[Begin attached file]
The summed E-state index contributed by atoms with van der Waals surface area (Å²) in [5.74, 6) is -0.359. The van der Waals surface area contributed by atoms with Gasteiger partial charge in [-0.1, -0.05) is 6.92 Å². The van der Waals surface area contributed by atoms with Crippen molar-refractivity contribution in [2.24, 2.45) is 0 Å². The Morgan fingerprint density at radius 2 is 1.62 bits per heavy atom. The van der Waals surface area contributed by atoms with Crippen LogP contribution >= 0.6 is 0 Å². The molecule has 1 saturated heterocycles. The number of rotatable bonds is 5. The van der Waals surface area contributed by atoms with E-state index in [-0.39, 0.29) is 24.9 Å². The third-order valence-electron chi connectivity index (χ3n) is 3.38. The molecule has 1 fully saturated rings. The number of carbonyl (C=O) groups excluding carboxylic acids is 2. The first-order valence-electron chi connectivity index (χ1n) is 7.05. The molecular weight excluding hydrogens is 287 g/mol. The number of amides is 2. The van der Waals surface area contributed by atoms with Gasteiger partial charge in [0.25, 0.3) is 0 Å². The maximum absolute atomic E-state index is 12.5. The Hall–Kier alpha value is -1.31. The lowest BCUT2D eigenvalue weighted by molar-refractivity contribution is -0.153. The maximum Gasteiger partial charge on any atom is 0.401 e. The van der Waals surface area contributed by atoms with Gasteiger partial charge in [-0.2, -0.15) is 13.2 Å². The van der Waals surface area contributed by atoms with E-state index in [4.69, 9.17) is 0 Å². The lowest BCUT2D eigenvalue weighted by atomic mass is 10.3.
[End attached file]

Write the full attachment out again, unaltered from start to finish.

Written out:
The summed E-state index contributed by atoms with van der Waals surface area (Å²) in [5.74, 6) is -0.359. The van der Waals surface area contributed by atoms with Gasteiger partial charge in [-0.1, -0.05) is 6.92 Å². The van der Waals surface area contributed by atoms with Crippen molar-refractivity contribution in [2.24, 2.45) is 0 Å². The Morgan fingerprint density at radius 2 is 1.62 bits per heavy atom. The van der Waals surface area contributed by atoms with Crippen LogP contribution >= 0.6 is 0 Å². The molecule has 1 saturated heterocycles. The number of rotatable bonds is 5. The van der Waals surface area contributed by atoms with E-state index in [-0.39, 0.29) is 24.9 Å². The third-order valence-electron chi connectivity index (χ3n) is 3.38. The molecule has 1 fully saturated rings. The number of carbonyl (C=O) groups excluding carboxylic acids is 2. The first-order valence-electron chi connectivity index (χ1n) is 7.05. The molecular weight excluding hydrogens is 287 g/mol. The number of amides is 2. The van der Waals surface area contributed by atoms with Gasteiger partial charge in [0.25, 0.3) is 0 Å². The maximum absolute atomic E-state index is 12.5. The Hall–Kier alpha value is -1.31. The lowest BCUT2D eigenvalue weighted by molar-refractivity contribution is -0.153. The maximum Gasteiger partial charge on any atom is 0.401 e. The van der Waals surface area contributed by atoms with Gasteiger partial charge in [-0.2, -0.15) is 13.2 Å². The van der Waals surface area contributed by atoms with E-state index in [4.69, 9.17) is 0 Å². The lowest BCUT2D eigenvalue weighted by atomic mass is 10.3.